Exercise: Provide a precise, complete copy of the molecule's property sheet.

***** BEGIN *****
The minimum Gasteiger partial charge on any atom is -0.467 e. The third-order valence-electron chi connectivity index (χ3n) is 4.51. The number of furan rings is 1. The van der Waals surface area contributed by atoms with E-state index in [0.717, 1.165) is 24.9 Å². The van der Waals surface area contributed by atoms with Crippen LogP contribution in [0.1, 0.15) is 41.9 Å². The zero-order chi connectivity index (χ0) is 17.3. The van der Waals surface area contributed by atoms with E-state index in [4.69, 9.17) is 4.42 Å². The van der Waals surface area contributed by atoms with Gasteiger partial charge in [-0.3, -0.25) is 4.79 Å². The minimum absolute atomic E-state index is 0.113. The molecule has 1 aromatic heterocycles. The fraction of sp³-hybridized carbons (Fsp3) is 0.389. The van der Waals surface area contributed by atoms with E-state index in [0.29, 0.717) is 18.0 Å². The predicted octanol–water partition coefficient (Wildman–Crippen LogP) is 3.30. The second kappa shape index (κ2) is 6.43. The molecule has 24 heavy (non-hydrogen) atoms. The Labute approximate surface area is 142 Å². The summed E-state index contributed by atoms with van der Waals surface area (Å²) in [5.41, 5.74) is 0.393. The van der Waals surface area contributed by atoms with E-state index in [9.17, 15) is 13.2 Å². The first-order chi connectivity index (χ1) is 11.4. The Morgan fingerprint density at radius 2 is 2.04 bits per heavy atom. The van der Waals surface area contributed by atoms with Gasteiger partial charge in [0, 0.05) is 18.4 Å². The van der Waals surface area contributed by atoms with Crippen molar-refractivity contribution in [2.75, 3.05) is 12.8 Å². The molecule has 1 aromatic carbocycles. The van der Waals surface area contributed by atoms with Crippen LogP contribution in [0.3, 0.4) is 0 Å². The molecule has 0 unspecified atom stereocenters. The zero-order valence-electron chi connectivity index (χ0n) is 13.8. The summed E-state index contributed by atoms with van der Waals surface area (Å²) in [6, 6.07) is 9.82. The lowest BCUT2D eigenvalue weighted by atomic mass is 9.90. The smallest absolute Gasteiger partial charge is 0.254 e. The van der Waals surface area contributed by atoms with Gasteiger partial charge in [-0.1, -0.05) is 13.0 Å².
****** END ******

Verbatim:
The minimum Gasteiger partial charge on any atom is -0.467 e. The third-order valence-electron chi connectivity index (χ3n) is 4.51. The number of furan rings is 1. The van der Waals surface area contributed by atoms with E-state index in [0.717, 1.165) is 24.9 Å². The van der Waals surface area contributed by atoms with Crippen LogP contribution in [0.1, 0.15) is 41.9 Å². The zero-order chi connectivity index (χ0) is 17.3. The van der Waals surface area contributed by atoms with E-state index in [4.69, 9.17) is 4.42 Å². The van der Waals surface area contributed by atoms with Gasteiger partial charge in [-0.3, -0.25) is 4.79 Å². The minimum absolute atomic E-state index is 0.113. The molecule has 1 aromatic heterocycles. The fraction of sp³-hybridized carbons (Fsp3) is 0.389. The van der Waals surface area contributed by atoms with E-state index in [0.29, 0.717) is 18.0 Å². The predicted octanol–water partition coefficient (Wildman–Crippen LogP) is 3.30. The second kappa shape index (κ2) is 6.43. The molecule has 24 heavy (non-hydrogen) atoms. The Labute approximate surface area is 142 Å². The summed E-state index contributed by atoms with van der Waals surface area (Å²) in [5.41, 5.74) is 0.393. The van der Waals surface area contributed by atoms with E-state index in [9.17, 15) is 13.2 Å². The first-order chi connectivity index (χ1) is 11.4. The Morgan fingerprint density at radius 2 is 2.04 bits per heavy atom. The van der Waals surface area contributed by atoms with Gasteiger partial charge in [0, 0.05) is 18.4 Å². The van der Waals surface area contributed by atoms with Crippen molar-refractivity contribution in [2.75, 3.05) is 12.8 Å². The molecule has 1 aromatic carbocycles. The van der Waals surface area contributed by atoms with Crippen LogP contribution in [0.3, 0.4) is 0 Å². The molecule has 0 unspecified atom stereocenters. The zero-order valence-electron chi connectivity index (χ0n) is 13.8. The summed E-state index contributed by atoms with van der Waals surface area (Å²) in [6, 6.07) is 9.82. The lowest BCUT2D eigenvalue weighted by atomic mass is 9.90. The smallest absolute Gasteiger partial charge is 0.254 e. The van der Waals surface area contributed by atoms with Gasteiger partial charge in [-0.1, -0.05) is 13.0 Å².